William Dunk's 1999 Annual Report On Annual Reports


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The first rule of innovation is that the greater the need, the less likely it will happen. It’s relatively easy to put forward all-talk radio or 3-door cars. But campaign finance reform or the healthcare revolution, the lack of which are draining our society, are far from liftoff. To get them done, we will need some variation of Jesse The Body Ventura.

In our management consulting practice, we see the same inertia on big ideas. Of the 15 or so start-ups we advise, and the more than 30 incubator projects we assist at large companies, none is more gratifying and more frustrating than a Big Idea out of New England. It resides in a Boston-based healthcare seedling whose business is providing the absolutely best information about critical diseases in a patient-friendly manner to afflicted men and women across America. The promise is that it will cut healthcare costs and dramatically improve the treatment process. Those who’ve tried it love it. But the iron triangle of government, insurance companies, and healthcare providers, which have given us cripplingly expensive medical costs and declining treatment quality, is marvelously resistant to patient-biased improvement, so this patient-oriented system is expanding at a snail’s pace, rather than at a gallop as it should.

Innovation -- and sometimes the lack of it -- is what 1998’s leading annual reports are most about. After a couple of decades of downsizing and restructuring, companies began to turn to growth again in the early 1990’s, when they realized they could not grind out annual earnings gains through cost-cutting alone. This quest for growth has been the subject of our most recent annual reports on annual reports. To get revenues, companies have pursued overseas expansion (particularly in Asia), mergers, and partnerships with other companies. For a host of reasons, all of these still have not produced the kind of revenues major companies need for growth. So now, more and more, they are turning to innovation as their holy grail, looking for regeneration, not from external crutches, but from internal agility.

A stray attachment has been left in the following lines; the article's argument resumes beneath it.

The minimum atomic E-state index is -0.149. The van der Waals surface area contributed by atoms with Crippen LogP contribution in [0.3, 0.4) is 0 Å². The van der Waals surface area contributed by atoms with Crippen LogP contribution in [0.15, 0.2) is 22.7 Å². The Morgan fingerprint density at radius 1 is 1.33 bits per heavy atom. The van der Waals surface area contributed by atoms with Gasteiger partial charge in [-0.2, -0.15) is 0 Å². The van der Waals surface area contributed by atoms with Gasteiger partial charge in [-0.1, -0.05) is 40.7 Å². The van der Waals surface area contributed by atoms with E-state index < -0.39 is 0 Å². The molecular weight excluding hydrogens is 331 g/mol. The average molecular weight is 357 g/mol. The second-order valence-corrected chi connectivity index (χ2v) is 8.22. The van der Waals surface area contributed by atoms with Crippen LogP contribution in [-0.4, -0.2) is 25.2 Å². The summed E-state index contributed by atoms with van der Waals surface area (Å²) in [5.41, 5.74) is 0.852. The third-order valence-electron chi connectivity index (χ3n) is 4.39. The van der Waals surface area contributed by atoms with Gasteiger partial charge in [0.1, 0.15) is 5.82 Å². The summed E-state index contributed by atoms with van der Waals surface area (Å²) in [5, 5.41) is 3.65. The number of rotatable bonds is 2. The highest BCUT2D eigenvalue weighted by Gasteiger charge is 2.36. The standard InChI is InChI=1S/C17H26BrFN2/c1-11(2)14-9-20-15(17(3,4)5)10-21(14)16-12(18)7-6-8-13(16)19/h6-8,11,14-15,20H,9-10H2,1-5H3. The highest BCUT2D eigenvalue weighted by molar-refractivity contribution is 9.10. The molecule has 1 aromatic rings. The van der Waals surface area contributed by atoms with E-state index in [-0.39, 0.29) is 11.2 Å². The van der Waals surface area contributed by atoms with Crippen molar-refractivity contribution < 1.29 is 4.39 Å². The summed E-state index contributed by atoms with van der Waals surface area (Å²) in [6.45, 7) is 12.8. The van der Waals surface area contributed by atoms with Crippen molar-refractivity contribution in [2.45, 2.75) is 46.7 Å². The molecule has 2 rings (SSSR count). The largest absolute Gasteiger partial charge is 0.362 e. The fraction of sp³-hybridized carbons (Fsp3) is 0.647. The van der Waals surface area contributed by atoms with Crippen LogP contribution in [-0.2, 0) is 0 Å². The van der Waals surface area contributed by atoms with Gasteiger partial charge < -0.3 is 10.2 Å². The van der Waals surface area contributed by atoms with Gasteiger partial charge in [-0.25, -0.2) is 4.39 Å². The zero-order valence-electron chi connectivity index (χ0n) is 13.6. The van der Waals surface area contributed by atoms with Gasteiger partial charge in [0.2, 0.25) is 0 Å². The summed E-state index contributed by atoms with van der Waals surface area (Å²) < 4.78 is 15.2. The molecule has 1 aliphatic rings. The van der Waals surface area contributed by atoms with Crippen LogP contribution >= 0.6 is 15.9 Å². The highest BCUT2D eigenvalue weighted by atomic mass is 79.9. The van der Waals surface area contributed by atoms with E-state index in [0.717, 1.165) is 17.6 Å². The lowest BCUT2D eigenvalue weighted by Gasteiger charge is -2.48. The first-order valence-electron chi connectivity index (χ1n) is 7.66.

Innovation -- The New Religion
For now, as the Economist says in an impressive review of "Innovation in Industry," (February 20, 1999, following page 52), "Innovation has become the industrial religion of the late 20th century." In part, this is due to the current need to ramp up revenues. But, it appears, business opinion is also tracking economic theory. As developed nations shift to information and service and global-driven economic activities, it is perceived that growth is a function of applied knowledge (i.e., innovation), rather than a result of the traditional factors of production. Economists, particularly but not solely on the West Coast, have begun to say knowledge, innovation, and the like power nation’s economies to grow, much more than capital, labor, or natural resources.

As businessmen talk about innovation in this year’s annual reports, they wonder if they are spending enough time and money on it to stay competitive. Our business leaders secretly wonder whether we are falling behind innovation-wise. For instance, a report from the Council on Competitiveness in Washington shows we’ve been spending on the right stuff for innovation in the 1980’s and 1990’s, but we look like we might fall behind other nations in the decades ahead.

They realize, too, as we shall see in their reports, that innovation means much more than R&D. Innovation is manufacturing, marketing, and all the processes that drive business activity. As Amazon.com grabs market share from Barnes & Noble, and Nokia captures the wireless phone market, chief executives sense that changes in the world of commerce are leaving them in the dust. They are thinking how to rework their companies to at least keep up with the pace of change, if not to lead it.